WATERLOO --- When youth services librarian Kelly Stern discovered the picture book she wanted to read aloud for story time was checked, all was not lost. Stern simply projected an electronic version of "Stars! Stars! Stars!" by Bob Barner so kids could still 'ooh' and 'ah' over colorful illustrations of galaxies and planets.
Despite her appreciation for e-readers, Stern thinks there will always be a place for traditional books. For young children especially, learning how to page through a storybook, with its spine and paper, delivers developmental benefits and an experience that cannot be duplicated by touch screens, she said. Not to mention many titles by major publishing houses aren't accessible in electronic forms.
"I think becoming familiar with a physical book is a good thing," said Stern, who works at Waterloo and Cedar Falls public libraries.
Cedar Valley librarians say the digital world of literacy is a wonderful, confusing and ever-changing landscape. The technology offers both opportunities and limitations, as well as questions about access, quality, ownership and privacy, said Yolanda Hood, youth collection librarian at the University of Northern Iowa's Rod Library.
These issues will have to be sorted out.
"It's not going anywhere," Hood said.
A study released Jan. 14 by Scholastic, a children's publishing, education and media company, and the Harrison Group, a marketing and research consulting firm, found the number of kids ages 6 to 17 reading e-books has nearly doubled since 2010. The percent of children using e-books jumped from 25 percent to 46 percent.
The study suggested e-readers may motivate children, boys in particular, to pick up books more frequently. However, 80 percent of kids still primarily read traditional books for fun and 58 percent (down from 66 percent in 2010) of children ages 9-17 said they still want to use paper books, according to Scholastic.
Sixth- through eighth-grade students at Blessed Maria Assunta Pallota Middle School in Waterloo have access to iPads through the school's 1:1 program, said technology coordinator Sheila Miller. Miller, who also oversees media services, said 65 hard- and soft-cover books on average still circulate weekly.
"It's probably students whose parents have Nook and Kindle accounts are the ones that lean toward the electronic devices, and students that don't still go for a book," said Miller, adding that teachers also likely have influence.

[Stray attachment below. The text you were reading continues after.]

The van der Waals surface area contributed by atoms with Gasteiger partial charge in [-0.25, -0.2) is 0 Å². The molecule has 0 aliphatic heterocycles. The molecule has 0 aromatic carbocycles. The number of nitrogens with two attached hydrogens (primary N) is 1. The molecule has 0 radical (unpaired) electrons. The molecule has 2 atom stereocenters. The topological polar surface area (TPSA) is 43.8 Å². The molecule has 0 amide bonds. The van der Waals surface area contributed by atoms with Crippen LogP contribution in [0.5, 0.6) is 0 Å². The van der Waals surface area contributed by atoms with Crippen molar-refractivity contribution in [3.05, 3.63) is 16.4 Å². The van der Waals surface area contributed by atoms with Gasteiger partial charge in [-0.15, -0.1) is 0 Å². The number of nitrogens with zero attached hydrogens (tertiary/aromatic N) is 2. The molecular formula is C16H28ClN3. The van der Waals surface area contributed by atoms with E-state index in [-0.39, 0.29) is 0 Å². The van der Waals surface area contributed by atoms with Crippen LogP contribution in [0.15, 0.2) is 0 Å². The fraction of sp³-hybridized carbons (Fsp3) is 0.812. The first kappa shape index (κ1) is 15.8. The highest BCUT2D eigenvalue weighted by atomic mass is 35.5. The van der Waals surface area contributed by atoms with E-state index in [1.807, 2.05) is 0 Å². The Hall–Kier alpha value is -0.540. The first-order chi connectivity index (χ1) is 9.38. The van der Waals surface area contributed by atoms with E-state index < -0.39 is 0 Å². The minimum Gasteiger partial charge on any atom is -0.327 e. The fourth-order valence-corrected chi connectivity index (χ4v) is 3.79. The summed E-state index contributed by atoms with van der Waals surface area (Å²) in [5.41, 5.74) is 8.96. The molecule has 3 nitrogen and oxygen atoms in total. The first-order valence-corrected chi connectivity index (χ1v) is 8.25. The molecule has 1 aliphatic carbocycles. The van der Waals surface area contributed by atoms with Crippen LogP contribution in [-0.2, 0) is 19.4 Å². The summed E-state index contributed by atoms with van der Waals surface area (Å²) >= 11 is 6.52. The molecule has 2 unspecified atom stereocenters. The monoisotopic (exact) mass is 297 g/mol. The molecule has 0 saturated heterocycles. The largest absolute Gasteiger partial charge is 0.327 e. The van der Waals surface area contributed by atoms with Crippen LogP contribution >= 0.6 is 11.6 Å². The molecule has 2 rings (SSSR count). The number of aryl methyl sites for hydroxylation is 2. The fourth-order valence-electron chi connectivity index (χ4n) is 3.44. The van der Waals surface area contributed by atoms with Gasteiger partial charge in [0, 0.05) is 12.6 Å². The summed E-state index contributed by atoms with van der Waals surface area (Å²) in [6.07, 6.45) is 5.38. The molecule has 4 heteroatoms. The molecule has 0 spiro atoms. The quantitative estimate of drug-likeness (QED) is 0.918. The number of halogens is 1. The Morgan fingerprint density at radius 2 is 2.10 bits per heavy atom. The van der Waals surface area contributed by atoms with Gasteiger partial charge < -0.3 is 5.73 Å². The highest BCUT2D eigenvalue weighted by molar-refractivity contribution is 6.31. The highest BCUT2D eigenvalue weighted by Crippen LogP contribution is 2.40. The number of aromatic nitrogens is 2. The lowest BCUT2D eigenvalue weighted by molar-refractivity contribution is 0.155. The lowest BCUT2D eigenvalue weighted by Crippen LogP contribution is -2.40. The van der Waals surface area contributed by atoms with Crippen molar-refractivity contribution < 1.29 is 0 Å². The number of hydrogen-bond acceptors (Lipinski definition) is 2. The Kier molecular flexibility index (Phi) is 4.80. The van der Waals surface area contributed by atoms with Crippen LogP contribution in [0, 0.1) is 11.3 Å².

Digital devices allow students to look up the definition of an unfamiliar word with just the touch of a finger, "which has helped some of our students who are struggling readers," Miller said. The read-aloud function can aid children who absorb information best by hearing.
"The learning actually takes place so those things are helping improve reading for some students," Miller said.
Other applications lean heavily on entertainment. Academics have questioned whether features like bouncing illustrations or games integrated into the book truly promote literacy.
"I understand that kids like the flashy graphics but that's no substitute for a good story," Stern said.
On Thursday afternoon, Charlotte Coleman of Waterloo browsed the youth section of the Waterloo
Public Library with her grandsons Jaimar Coleman, 8, and Jaivon Coleman, 7. The brothers have access to electronic books but also enjoy family outings to Barnes and Noble to add to their collection of paper books.
"I think they like the fact that they are sitting with one and turning the pages," Charlotte Coleman said. E-readers, she added, can seem like a more independent activity.
With all the applications and functions provided by the digital age, reading electronically changes what it means to be literate and how students achieve literacy, said Rick Traw, a literacy education associate professor at UNI and co-director of the Richard O. Jacobson Center for Comprehensive Literacy at UNI. It's important that schools teach students to use all forms of technology effectively, Traw said.
While some families have a soft spot for bedtime stories and traditional books, others may create memories curling up around a Nook or Kindle, Traw said.
"And either of those experiences are great for kids. The key is that children grow up in homes where literacy is valued and shared, whether it's digitally or with paper," Traw said.